Post image for The new Gmail changes, Why they did it,  and what they mean to email marketers

The new Gmail changes, Why they did it, and what they mean to email marketers

by Jeremy Schoemaker on December 16, 2013 · 18 comments

If you are a Gmail user you have probably gotten the popup upon login that images are now enabled by default. This coincides with Gmail announcing a couple of weeks ago that they will be caching and serving the images from their CDN to speed up browsing email.

google images warning


You also have a option to disable this in your settings to go back to the “Ask me before displaying” just like the old Gmail setup.

default switch

Personally, I feel this is a new spam signal that Gmail will use to adjust their already great spam detection system.

The biggest single problem that Gmail has with spam is mass mailers (spammers)  is using 100% images that contain keywords that would be flagged as spam.  I am guessing they are trying to OCR (optical character recognition) but that is a monster in itself.

Also these spammers get around easy detection systems by sending from a slew of different IP addresses,  subject lines,  alt tags for images, and other items.

By caching these images Gmail can now use that as a signal when enough people report the email as spam and either not display the image,  flag all emails with that image as spam,  or even replace the image with a “this is spam” or something.

Many people have written various theories on this but only time will tell how its going to be implemented.

full disclosure

About the author...

– who has written 2858 posts on

Jeremy "ShoeMoney" Schoemaker is the founder & CEO of the ShoeMoney Blog, Elite Retreat Internet Conference, & the PAR Program. In 2013 Jeremy released his #1 Amazon Best selling Autobiography titled "Nothing's Changed But My Change" - The ShoeMoney Story. Jeremy currently lives in Lincoln Nebraska with his wife and 2 daughters.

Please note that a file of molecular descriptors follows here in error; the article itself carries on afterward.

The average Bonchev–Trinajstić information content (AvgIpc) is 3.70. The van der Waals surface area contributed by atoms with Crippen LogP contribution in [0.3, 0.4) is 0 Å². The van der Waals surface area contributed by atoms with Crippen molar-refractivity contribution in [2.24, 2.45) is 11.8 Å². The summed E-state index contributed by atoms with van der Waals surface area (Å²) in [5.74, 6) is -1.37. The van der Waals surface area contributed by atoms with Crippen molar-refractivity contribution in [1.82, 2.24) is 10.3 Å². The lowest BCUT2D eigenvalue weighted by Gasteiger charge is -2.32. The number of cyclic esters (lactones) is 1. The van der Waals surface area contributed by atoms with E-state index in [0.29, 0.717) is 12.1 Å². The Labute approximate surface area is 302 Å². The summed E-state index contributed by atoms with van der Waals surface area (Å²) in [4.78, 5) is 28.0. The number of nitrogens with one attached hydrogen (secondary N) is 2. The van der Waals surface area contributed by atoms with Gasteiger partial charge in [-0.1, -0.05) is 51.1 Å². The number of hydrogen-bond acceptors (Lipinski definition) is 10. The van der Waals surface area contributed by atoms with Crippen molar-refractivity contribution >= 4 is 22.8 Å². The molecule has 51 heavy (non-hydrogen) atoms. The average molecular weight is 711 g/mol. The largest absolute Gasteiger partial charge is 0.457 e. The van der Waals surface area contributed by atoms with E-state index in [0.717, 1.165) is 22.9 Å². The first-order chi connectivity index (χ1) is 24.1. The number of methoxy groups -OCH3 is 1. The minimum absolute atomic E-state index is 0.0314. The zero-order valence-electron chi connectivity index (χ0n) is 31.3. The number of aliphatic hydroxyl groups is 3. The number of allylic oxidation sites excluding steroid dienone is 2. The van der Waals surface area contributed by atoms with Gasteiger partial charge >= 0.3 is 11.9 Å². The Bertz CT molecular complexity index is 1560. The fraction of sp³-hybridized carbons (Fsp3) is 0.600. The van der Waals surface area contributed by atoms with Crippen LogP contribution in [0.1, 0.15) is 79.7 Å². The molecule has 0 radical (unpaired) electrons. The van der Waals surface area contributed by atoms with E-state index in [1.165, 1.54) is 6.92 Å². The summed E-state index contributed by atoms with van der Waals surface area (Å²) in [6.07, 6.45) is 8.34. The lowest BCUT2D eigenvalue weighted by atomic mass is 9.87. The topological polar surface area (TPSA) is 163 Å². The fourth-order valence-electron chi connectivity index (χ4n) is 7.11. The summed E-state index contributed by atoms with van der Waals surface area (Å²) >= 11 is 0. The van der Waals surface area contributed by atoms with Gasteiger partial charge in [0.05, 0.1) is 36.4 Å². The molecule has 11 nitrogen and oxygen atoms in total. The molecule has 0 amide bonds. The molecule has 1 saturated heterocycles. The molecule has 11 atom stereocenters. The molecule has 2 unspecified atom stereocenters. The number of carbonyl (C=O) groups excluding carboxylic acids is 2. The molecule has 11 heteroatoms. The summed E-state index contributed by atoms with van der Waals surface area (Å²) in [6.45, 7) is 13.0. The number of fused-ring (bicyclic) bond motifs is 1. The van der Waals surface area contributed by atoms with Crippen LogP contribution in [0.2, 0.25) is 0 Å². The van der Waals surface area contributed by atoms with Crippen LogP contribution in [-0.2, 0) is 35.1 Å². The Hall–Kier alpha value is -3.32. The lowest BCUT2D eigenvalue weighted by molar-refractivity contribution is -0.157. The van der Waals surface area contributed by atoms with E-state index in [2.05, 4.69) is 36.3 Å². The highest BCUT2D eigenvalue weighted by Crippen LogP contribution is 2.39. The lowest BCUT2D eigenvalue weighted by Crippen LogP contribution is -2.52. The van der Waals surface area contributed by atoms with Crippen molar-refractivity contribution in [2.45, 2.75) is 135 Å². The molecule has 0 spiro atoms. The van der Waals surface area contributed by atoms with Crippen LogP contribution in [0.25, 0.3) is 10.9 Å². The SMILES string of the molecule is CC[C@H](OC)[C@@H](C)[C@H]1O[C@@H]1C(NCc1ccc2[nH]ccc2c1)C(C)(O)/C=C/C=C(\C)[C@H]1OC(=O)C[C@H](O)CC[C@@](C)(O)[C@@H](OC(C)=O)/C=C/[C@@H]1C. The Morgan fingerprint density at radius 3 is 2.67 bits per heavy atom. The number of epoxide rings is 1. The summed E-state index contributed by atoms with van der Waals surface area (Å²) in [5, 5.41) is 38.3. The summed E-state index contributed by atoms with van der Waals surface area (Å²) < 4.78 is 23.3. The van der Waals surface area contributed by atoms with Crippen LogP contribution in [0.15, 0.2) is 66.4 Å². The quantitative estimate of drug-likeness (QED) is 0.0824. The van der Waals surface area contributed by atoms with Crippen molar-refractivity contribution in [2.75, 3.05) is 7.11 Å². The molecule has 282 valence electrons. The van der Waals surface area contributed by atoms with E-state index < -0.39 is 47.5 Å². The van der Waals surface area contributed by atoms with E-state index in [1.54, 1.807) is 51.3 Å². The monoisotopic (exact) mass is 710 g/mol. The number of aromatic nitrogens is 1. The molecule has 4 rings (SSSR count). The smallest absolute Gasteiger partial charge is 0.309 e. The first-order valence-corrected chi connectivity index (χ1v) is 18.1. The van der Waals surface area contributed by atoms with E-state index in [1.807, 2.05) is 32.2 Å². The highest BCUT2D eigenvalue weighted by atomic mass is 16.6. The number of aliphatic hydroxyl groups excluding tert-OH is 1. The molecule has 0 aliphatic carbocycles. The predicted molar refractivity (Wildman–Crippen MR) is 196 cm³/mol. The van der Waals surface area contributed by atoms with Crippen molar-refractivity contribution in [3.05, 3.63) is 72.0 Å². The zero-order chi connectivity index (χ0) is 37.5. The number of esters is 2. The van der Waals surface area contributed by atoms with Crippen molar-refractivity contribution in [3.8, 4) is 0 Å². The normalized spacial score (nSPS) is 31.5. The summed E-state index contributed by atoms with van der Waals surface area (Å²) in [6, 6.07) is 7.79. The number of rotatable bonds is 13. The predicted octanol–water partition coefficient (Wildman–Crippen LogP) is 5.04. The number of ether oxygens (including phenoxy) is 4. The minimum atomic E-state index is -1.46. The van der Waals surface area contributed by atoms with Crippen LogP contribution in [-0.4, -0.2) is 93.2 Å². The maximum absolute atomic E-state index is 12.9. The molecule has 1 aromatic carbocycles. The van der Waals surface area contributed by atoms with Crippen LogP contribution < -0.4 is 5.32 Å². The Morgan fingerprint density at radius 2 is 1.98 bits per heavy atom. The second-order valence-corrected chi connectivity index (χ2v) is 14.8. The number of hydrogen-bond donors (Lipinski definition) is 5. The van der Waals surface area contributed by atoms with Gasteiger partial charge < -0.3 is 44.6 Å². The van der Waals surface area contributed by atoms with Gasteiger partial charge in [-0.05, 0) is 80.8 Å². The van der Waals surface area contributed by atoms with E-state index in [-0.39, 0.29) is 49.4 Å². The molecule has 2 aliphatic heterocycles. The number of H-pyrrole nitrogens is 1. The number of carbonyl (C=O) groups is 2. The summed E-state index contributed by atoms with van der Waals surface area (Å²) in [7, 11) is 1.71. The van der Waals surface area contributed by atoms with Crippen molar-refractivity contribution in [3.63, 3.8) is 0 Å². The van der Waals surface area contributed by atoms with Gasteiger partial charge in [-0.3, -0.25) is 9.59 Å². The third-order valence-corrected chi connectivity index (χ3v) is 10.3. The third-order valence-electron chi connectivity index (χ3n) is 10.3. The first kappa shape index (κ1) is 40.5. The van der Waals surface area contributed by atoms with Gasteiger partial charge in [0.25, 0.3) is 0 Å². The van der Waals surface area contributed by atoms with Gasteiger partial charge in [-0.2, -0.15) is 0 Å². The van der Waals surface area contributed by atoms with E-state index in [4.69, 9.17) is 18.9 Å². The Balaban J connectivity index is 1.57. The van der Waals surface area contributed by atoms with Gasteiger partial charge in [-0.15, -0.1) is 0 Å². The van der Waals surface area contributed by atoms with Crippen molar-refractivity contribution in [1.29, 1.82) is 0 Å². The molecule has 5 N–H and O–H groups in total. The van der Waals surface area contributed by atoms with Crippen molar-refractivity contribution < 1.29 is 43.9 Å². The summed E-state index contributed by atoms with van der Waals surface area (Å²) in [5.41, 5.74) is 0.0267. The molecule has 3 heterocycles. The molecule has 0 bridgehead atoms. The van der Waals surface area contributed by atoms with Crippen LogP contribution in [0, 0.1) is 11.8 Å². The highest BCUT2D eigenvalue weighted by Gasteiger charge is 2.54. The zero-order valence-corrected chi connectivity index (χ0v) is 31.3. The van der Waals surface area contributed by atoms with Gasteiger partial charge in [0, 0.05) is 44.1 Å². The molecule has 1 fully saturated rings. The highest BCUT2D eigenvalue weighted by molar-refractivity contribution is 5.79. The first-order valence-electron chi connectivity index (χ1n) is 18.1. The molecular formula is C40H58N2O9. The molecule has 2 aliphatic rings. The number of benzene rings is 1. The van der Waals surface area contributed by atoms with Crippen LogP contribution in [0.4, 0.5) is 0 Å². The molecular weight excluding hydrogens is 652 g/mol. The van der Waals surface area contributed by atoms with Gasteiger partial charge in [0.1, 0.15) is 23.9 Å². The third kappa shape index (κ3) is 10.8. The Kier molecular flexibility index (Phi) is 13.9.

Anna recommends you check out these amazing posts:

  1. shutterstock_68611039 How To Profit From Invading Your Users Privacy
  2. hackinggoogle How Hackers Are Using Google To Pwn Your Site
  3. conversion1 How 2 Split Tests Made Me Over $93,000


Shoemoney 1 Matt Cleary

Thanks for clarifying, I was wondering why the change happened but hadn’t given it much thought.

Shoemoney 2 Evan Ignacio

Yea but spam filters too often put the wrong kind of emails into their categories. As a marketer I’m seriously worried about how this will affect my ability ot reach my customers/buyers.

Shoemoney 3 Tessa

Good read. Thanks for sharing.

Shoemoney 4 Marisa P.

Thank you thank you thank for letting me know that I can turn the images off. I HATE that it automatically does it now. Yay! now I can change that.

Shoemoney 5 Sly

gmail has always been the best at keeping spam at bay, i trust what they are doing

Shoemoney 6 Clara

Thanks for clearing that up.

Shoemoney 7 Edwin G.

gmail is awesome

Shoemoney 8 Marc Flores

I’m sick of getting flagged as a spammer as soon as I find something taht works, I’m back to square one.

Shoemoney 9 Candice

Nice read

Shoemoney 10 Erik

Thanks for getting back to posting more content

11 appvsgame

I also got an notification from gmail about this. According to me it’s not a big change because in my 90% of gmail viewing I always go for basic html. I loved the old gmail and there is a option for showing and not showing images too

12 Patrick

Very nice


13 faisal

Change is difficult to accept, mainly in your email experience.

14 BestofBacklinks

Actually I had noticed it but didn’t give much attention to it. Nice info you have here. I have always loved Gmail.

15 Angelina

nice article..thanks for the updates…!!changes are always good but its hard to accept first…only difficulty is that..!!

16 Angelina

you really helped me..thanks again :-)

17 soft masr


18 All Top Tens

User Bandwidth and network connectivity speed is increasing day by day. Previously users used to have slower internet, and loading images by default would slow down the browsing significantly.
But now time changed, most of the users have adequate bandwidth to handle loading of images by default without compromising user experience.
I think this is a good move by Google.

Previous post:

Next post: